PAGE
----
Can You Build a Big Back Without Deadlifts and Pull-ups?

| August 7, 2015 by Truth Seeker |

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Some things in life may be mandatory, but deadlifts and pull-ups aren’t part of the group. Yet the muscle industry has convinced many people that there are irreplaceable exercises. This is not true.

Almost every article on deadlifts uses the same catchphrases:

“The deadlift is the best exercise to build ‘real’ world strength. ”
“The deadlift increases your testosterone levels.”
“If you are not deadlifting, you are not training.”
“Real men deadlift.”
“Deadlift heavy or die trying.”
“If you are not deadlifting, you are missing on one of the most ‘anabolic’ exercises.”


While annoying, this behavior is hardly a surprise because people do only activities pre-approved by the system and rarely question the mainstream social movements.

Ultimately, however, progression is the key. Who’s going to build a stronger lower back – the man doing deadlifts or the one doing hyperextensions? The one that’s progressing and adding weight.

People should be worried about the progression rather than the exercise. In order for that to happen, we need thinking individuals instead of zombies who expect the muscle magazines to do all the thinking. It can’t happen. Until you are immune to all the tricks, the mainstream media could be considered an enemy.

You can achieve the effect produced by the deadlift through other paths/exercises. Here are some examples: Romanian deadlifts, weighted back hyperextensions, power cleans, rack pulls, barbell rows plus squats, barbell good mornings, power snatches, sprints and hyperextensions, front squats plus leg curls…etc.

As far as pull-ups are concerned, they aren’t a mandatory exercise for a bigger back either. You can reach your back potential without doing a single pull-up in your life.

However, that will only happen if you make a deliberate effort to progress. You have to get stronger one way or another.

The same principles hold true in other aspects of life. Imagine that you want to become a good piano player. Will the “ultimate” piano get you there? No. Only working can make it happen. The materialism which reigns supreme today has convinced everybody that the latest model of whatever is always the answer to your sorrow. “If it hurts, buy an iPhone,” they say. The same phenomenon has become a part of lifting too. People are starting to treat exercises like material possessions. That’s why it so hard to let go – you want to keep them all.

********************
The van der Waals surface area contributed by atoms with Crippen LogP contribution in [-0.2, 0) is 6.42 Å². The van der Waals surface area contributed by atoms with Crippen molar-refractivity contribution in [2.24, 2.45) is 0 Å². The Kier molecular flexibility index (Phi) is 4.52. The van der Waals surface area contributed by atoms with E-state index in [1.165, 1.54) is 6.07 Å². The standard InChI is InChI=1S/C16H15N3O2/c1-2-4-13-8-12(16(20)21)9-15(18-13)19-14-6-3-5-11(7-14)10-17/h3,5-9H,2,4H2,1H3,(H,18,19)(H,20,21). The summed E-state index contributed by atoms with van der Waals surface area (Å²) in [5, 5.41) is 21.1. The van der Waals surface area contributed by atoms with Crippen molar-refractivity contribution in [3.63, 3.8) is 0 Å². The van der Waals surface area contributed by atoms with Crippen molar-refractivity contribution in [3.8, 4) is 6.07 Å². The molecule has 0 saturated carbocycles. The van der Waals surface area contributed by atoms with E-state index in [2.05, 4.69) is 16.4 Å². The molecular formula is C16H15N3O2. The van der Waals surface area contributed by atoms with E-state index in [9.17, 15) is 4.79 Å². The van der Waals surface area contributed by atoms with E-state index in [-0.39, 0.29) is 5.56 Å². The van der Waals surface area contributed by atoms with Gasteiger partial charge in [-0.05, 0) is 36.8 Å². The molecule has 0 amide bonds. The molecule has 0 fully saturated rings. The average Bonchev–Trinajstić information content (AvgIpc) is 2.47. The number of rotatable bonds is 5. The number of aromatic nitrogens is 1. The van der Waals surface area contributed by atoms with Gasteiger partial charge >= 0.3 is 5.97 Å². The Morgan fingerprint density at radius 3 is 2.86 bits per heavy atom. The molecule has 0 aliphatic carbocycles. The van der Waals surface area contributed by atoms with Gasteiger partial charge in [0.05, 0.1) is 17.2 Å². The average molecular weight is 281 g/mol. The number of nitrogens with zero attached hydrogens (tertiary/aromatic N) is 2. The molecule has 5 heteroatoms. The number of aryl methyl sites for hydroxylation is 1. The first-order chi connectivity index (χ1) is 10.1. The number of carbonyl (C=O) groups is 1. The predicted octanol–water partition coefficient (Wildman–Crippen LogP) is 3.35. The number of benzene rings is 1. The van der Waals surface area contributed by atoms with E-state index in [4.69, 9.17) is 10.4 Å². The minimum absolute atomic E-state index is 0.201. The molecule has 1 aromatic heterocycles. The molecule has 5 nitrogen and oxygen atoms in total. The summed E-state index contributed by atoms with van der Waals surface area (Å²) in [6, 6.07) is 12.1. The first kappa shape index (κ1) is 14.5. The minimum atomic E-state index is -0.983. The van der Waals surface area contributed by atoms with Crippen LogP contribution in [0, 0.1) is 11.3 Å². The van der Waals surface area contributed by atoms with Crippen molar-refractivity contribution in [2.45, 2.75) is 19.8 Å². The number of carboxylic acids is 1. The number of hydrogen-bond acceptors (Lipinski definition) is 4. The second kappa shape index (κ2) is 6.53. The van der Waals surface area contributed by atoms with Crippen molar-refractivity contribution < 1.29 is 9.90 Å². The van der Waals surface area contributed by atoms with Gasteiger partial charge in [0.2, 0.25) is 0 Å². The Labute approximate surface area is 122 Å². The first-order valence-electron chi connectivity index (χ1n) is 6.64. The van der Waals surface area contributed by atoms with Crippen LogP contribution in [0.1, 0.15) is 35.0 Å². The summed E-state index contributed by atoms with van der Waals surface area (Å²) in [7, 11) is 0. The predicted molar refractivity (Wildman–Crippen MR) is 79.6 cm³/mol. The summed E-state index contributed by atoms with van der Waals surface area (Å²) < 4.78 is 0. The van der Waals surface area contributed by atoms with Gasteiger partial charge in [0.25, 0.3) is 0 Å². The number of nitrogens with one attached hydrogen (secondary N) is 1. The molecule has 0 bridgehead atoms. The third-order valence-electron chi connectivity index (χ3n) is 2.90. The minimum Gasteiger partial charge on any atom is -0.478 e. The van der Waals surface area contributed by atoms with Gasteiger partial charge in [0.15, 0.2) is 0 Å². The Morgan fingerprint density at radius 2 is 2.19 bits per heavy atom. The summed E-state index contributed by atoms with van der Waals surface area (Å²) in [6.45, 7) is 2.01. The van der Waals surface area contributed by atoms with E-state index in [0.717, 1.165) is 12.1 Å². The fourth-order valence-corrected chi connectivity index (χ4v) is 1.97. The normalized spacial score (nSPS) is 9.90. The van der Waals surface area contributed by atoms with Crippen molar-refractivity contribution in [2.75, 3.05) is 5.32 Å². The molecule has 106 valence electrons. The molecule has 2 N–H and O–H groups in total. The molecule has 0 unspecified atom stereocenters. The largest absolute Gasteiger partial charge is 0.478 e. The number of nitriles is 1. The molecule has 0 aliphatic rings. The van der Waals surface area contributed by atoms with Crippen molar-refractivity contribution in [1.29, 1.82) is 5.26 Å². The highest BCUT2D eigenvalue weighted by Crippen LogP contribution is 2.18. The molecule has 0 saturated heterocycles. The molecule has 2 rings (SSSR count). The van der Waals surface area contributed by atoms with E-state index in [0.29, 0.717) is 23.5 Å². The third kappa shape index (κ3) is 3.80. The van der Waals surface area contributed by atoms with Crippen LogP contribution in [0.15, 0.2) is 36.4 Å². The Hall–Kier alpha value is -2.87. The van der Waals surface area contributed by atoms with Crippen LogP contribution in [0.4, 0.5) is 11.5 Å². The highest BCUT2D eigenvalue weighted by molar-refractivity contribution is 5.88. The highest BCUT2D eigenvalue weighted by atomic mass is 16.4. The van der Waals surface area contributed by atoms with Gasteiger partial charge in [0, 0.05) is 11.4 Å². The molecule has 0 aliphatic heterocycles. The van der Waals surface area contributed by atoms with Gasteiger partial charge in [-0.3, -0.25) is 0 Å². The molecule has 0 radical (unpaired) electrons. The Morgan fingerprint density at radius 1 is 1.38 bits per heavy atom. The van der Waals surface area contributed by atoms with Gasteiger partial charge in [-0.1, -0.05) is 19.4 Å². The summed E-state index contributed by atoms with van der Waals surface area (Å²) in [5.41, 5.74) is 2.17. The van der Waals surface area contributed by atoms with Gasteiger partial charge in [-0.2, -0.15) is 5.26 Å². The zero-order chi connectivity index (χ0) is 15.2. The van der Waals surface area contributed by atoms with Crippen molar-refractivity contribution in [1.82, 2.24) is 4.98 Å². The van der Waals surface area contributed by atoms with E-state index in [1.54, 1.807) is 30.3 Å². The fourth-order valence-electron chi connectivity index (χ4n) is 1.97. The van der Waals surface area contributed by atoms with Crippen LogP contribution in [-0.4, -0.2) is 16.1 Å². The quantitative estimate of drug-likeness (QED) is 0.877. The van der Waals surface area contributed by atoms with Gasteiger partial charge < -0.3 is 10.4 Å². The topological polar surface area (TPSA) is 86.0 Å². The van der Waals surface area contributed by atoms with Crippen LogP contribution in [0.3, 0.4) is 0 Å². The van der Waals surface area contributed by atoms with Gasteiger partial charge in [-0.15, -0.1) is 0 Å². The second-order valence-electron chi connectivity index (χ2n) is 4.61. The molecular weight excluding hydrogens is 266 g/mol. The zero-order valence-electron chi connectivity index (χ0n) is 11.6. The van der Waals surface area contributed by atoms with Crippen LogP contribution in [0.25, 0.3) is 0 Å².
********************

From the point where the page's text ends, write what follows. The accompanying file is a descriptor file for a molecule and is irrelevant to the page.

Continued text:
Of course, you can’t play well on a garbage can, but you don’t need a golden piano either. It’s the same with exercises. Regardless of your choice, the difference will come from the effort you invest.

In conclusion, you can reach the potential of your back without ever doing deadlifts or pull-ups. All you have to do is work hard and smart.

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3 comments

  1. Matt

    Perhaps a better question to ask is if there a good reason not to do deadlifts and pullups if you care about back strength. They might not be required, but they seem like the best options as far as I can tell. Maybe add some rows in for good measure.

  2. Stupid fat fuck

    This while web site is a bunch of people making justifications for why they can’t be big/ strong/muscular.

  3. eric

    Well you can look at the body builder Serge Nubret who mostly did pullups, pulldowns, and variations of grips and what not PULLING DOWN and when he hit a front double biceps pose his lats DID NOT sweep out like Arnolds or Sergio Olivia. Both Arnold and Sergio Olivia did dead lifts, rows, and low close grip cable rows AND T BAR rows so that their lats were developed as low down as possible. The problem with the pullup and pulldown is that you never get your elbows all the way back which is why Dorian Yates preferred the Lat machine, he got a great stretch and then a great contraction with his elbows back and at his sides. If you would do a pullup so that at the end your body is almost parallel to the floor with your hands down near your belly button you would have a complete movement for lats. There is a misconception that pulldowns are for width and rows are for thickness. Rows are for width AND thickness. Pulldowns are NOT for thickness and overall development. You will never develop a great back with only pullups or pulldowns but you can absolutely develop a great back doing many forms of rows.

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